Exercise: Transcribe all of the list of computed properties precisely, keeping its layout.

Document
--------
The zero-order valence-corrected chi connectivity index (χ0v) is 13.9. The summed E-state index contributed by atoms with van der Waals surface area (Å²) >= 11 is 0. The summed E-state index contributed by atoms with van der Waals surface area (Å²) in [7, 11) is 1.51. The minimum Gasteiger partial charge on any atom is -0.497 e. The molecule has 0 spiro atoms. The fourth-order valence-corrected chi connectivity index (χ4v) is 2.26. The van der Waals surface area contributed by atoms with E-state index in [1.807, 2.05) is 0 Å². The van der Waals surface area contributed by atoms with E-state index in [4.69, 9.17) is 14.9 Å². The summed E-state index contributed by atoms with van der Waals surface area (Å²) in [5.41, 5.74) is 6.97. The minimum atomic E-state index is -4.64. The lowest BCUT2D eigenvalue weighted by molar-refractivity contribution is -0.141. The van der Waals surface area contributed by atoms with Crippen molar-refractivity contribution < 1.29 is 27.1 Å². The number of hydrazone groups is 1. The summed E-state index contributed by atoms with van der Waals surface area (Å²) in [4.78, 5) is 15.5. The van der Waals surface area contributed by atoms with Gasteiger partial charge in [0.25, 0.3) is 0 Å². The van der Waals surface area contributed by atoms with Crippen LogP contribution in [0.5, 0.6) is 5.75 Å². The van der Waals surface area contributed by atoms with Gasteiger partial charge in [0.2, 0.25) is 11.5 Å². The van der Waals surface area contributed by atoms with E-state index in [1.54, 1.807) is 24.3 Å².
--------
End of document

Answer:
The zero-order valence-corrected chi connectivity index (χ0v) is 13.9. The summed E-state index contributed by atoms with van der Waals surface area (Å²) >= 11 is 0. The summed E-state index contributed by atoms with van der Waals surface area (Å²) in [7, 11) is 1.51. The minimum Gasteiger partial charge on any atom is -0.497 e. The molecule has 0 spiro atoms. The fourth-order valence-corrected chi connectivity index (χ4v) is 2.26. The van der Waals surface area contributed by atoms with E-state index in [1.807, 2.05) is 0 Å². The van der Waals surface area contributed by atoms with E-state index in [4.69, 9.17) is 14.9 Å². The summed E-state index contributed by atoms with van der Waals surface area (Å²) in [5.41, 5.74) is 6.97. The minimum atomic E-state index is -4.64. The lowest BCUT2D eigenvalue weighted by molar-refractivity contribution is -0.141. The van der Waals surface area contributed by atoms with Crippen molar-refractivity contribution < 1.29 is 27.1 Å². The number of hydrazone groups is 1. The summed E-state index contributed by atoms with van der Waals surface area (Å²) in [4.78, 5) is 15.5. The van der Waals surface area contributed by atoms with Gasteiger partial charge in [0.25, 0.3) is 0 Å². The van der Waals surface area contributed by atoms with Crippen LogP contribution in [0.5, 0.6) is 5.75 Å². The van der Waals surface area contributed by atoms with Gasteiger partial charge in [0.2, 0.25) is 11.5 Å². The van der Waals surface area contributed by atoms with E-state index in [1.54, 1.807) is 24.3 Å².